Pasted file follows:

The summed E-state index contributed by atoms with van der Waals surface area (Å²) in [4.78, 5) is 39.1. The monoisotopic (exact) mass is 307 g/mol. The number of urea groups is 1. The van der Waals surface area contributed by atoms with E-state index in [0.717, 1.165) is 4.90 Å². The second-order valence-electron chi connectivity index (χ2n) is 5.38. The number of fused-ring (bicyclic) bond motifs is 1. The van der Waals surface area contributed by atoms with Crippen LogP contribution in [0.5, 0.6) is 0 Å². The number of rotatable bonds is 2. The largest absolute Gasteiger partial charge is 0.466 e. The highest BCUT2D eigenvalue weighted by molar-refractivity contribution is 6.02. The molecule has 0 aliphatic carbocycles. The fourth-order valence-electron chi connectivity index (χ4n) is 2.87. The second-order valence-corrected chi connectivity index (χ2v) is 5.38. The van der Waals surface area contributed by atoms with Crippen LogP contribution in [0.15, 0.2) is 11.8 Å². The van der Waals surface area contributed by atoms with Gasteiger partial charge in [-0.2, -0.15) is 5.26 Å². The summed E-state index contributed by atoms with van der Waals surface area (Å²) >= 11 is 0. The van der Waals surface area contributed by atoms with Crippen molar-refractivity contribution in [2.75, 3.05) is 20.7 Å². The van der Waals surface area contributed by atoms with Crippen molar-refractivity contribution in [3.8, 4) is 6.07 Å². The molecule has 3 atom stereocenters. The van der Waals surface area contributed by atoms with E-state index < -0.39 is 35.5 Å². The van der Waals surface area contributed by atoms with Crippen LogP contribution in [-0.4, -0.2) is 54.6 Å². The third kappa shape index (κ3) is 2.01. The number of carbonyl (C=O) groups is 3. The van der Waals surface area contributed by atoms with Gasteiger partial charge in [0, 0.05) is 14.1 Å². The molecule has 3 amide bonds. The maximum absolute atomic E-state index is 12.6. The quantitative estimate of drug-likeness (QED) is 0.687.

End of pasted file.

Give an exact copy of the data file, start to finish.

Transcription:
The summed E-state index contributed by atoms with van der Waals surface area (Å²) in [4.78, 5) is 39.1. The monoisotopic (exact) mass is 307 g/mol. The number of urea groups is 1. The van der Waals surface area contributed by atoms with E-state index in [0.717, 1.165) is 4.90 Å². The second-order valence-electron chi connectivity index (χ2n) is 5.38. The number of fused-ring (bicyclic) bond motifs is 1. The van der Waals surface area contributed by atoms with Crippen LogP contribution in [0.5, 0.6) is 0 Å². The number of rotatable bonds is 2. The largest absolute Gasteiger partial charge is 0.466 e. The highest BCUT2D eigenvalue weighted by molar-refractivity contribution is 6.02. The molecule has 0 aliphatic carbocycles. The fourth-order valence-electron chi connectivity index (χ4n) is 2.87. The second-order valence-corrected chi connectivity index (χ2v) is 5.38. The van der Waals surface area contributed by atoms with Crippen LogP contribution in [0.15, 0.2) is 11.8 Å². The van der Waals surface area contributed by atoms with Gasteiger partial charge in [-0.2, -0.15) is 5.26 Å². The summed E-state index contributed by atoms with van der Waals surface area (Å²) >= 11 is 0. The van der Waals surface area contributed by atoms with Crippen molar-refractivity contribution in [2.75, 3.05) is 20.7 Å². The van der Waals surface area contributed by atoms with Crippen molar-refractivity contribution in [3.8, 4) is 6.07 Å². The molecule has 3 atom stereocenters. The van der Waals surface area contributed by atoms with E-state index < -0.39 is 35.5 Å². The van der Waals surface area contributed by atoms with Crippen LogP contribution in [-0.4, -0.2) is 54.6 Å². The third kappa shape index (κ3) is 2.01. The number of carbonyl (C=O) groups is 3. The van der Waals surface area contributed by atoms with Gasteiger partial charge in [0, 0.05) is 14.1 Å². The molecule has 3 amide bonds. The maximum absolute atomic E-state index is 12.6. The quantitative estimate of drug-likeness (QED) is 0.687.